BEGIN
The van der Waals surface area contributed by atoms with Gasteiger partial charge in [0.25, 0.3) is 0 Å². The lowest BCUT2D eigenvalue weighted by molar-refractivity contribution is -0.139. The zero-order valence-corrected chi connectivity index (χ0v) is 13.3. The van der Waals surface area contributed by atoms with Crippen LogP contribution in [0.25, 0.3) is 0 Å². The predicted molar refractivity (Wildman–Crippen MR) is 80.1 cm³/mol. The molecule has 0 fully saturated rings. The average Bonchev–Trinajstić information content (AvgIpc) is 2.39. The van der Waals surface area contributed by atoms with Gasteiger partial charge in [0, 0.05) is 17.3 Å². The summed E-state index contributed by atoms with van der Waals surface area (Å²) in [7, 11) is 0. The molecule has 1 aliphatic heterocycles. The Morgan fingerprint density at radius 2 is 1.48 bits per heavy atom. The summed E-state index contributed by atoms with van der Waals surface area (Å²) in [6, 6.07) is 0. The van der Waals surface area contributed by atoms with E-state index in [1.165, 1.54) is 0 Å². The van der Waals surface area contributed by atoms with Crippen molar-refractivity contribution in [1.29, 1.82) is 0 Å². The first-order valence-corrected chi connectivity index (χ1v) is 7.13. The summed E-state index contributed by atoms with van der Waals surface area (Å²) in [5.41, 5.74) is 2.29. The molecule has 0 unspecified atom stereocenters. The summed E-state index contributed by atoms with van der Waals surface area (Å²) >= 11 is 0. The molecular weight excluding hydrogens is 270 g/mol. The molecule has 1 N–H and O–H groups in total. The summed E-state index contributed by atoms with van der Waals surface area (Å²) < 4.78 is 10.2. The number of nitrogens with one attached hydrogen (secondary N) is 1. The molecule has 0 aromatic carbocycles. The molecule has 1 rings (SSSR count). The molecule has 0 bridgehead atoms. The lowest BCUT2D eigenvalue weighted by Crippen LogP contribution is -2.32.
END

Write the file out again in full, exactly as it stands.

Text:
The van der Waals surface area contributed by atoms with Gasteiger partial charge in [0.25, 0.3) is 0 Å². The lowest BCUT2D eigenvalue weighted by molar-refractivity contribution is -0.139. The zero-order valence-corrected chi connectivity index (χ0v) is 13.3. The van der Waals surface area contributed by atoms with Crippen LogP contribution in [0.25, 0.3) is 0 Å². The predicted molar refractivity (Wildman–Crippen MR) is 80.1 cm³/mol. The molecule has 0 fully saturated rings. The average Bonchev–Trinajstić information content (AvgIpc) is 2.39. The van der Waals surface area contributed by atoms with Gasteiger partial charge in [0, 0.05) is 17.3 Å². The summed E-state index contributed by atoms with van der Waals surface area (Å²) in [7, 11) is 0. The molecule has 1 aliphatic heterocycles. The Morgan fingerprint density at radius 2 is 1.48 bits per heavy atom. The summed E-state index contributed by atoms with van der Waals surface area (Å²) in [6, 6.07) is 0. The van der Waals surface area contributed by atoms with E-state index in [1.165, 1.54) is 0 Å². The van der Waals surface area contributed by atoms with Crippen molar-refractivity contribution in [1.29, 1.82) is 0 Å². The first-order valence-corrected chi connectivity index (χ1v) is 7.13. The summed E-state index contributed by atoms with van der Waals surface area (Å²) in [5.41, 5.74) is 2.29. The molecule has 0 unspecified atom stereocenters. The summed E-state index contributed by atoms with van der Waals surface area (Å²) >= 11 is 0. The molecular weight excluding hydrogens is 270 g/mol. The molecule has 1 N–H and O–H groups in total. The summed E-state index contributed by atoms with van der Waals surface area (Å²) < 4.78 is 10.2. The number of nitrogens with one attached hydrogen (secondary N) is 1. The molecule has 0 aromatic carbocycles. The molecule has 1 rings (SSSR count). The molecule has 0 bridgehead atoms. The lowest BCUT2D eigenvalue weighted by Crippen LogP contribution is -2.32.